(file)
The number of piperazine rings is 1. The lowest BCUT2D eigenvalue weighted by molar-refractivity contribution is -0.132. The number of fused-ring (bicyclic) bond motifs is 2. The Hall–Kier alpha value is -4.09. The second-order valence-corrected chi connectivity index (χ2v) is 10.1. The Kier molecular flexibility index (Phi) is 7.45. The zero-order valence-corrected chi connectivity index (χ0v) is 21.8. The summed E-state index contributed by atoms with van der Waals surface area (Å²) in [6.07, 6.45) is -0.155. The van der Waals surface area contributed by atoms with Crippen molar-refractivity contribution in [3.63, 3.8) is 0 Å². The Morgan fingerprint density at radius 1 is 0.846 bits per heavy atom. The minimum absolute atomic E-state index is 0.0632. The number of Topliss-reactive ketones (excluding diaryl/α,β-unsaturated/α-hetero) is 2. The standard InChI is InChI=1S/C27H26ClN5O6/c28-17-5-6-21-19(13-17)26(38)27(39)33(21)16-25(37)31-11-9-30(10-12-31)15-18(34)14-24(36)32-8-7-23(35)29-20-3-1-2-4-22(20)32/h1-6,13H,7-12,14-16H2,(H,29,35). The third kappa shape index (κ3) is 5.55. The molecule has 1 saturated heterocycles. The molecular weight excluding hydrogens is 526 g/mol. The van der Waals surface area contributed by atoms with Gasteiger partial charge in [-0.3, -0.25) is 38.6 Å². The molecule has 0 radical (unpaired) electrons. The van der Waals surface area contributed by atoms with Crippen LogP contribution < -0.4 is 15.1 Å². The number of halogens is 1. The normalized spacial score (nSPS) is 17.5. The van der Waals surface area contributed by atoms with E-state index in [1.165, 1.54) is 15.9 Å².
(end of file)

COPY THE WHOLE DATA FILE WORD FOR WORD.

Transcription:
The number of piperazine rings is 1. The lowest BCUT2D eigenvalue weighted by molar-refractivity contribution is -0.132. The number of fused-ring (bicyclic) bond motifs is 2. The Hall–Kier alpha value is -4.09. The second-order valence-corrected chi connectivity index (χ2v) is 10.1. The Kier molecular flexibility index (Phi) is 7.45. The zero-order valence-corrected chi connectivity index (χ0v) is 21.8. The summed E-state index contributed by atoms with van der Waals surface area (Å²) in [6.07, 6.45) is -0.155. The van der Waals surface area contributed by atoms with Crippen molar-refractivity contribution in [3.63, 3.8) is 0 Å². The Morgan fingerprint density at radius 1 is 0.846 bits per heavy atom. The minimum absolute atomic E-state index is 0.0632. The number of Topliss-reactive ketones (excluding diaryl/α,β-unsaturated/α-hetero) is 2. The standard InChI is InChI=1S/C27H26ClN5O6/c28-17-5-6-21-19(13-17)26(38)27(39)33(21)16-25(37)31-11-9-30(10-12-31)15-18(34)14-24(36)32-8-7-23(35)29-20-3-1-2-4-22(20)32/h1-6,13H,7-12,14-16H2,(H,29,35). The third kappa shape index (κ3) is 5.55. The molecule has 1 saturated heterocycles. The molecular weight excluding hydrogens is 526 g/mol. The van der Waals surface area contributed by atoms with Gasteiger partial charge in [-0.3, -0.25) is 38.6 Å². The molecule has 0 radical (unpaired) electrons. The van der Waals surface area contributed by atoms with Crippen LogP contribution < -0.4 is 15.1 Å². The number of halogens is 1. The normalized spacial score (nSPS) is 17.5. The van der Waals surface area contributed by atoms with E-state index in [1.165, 1.54) is 15.9 Å².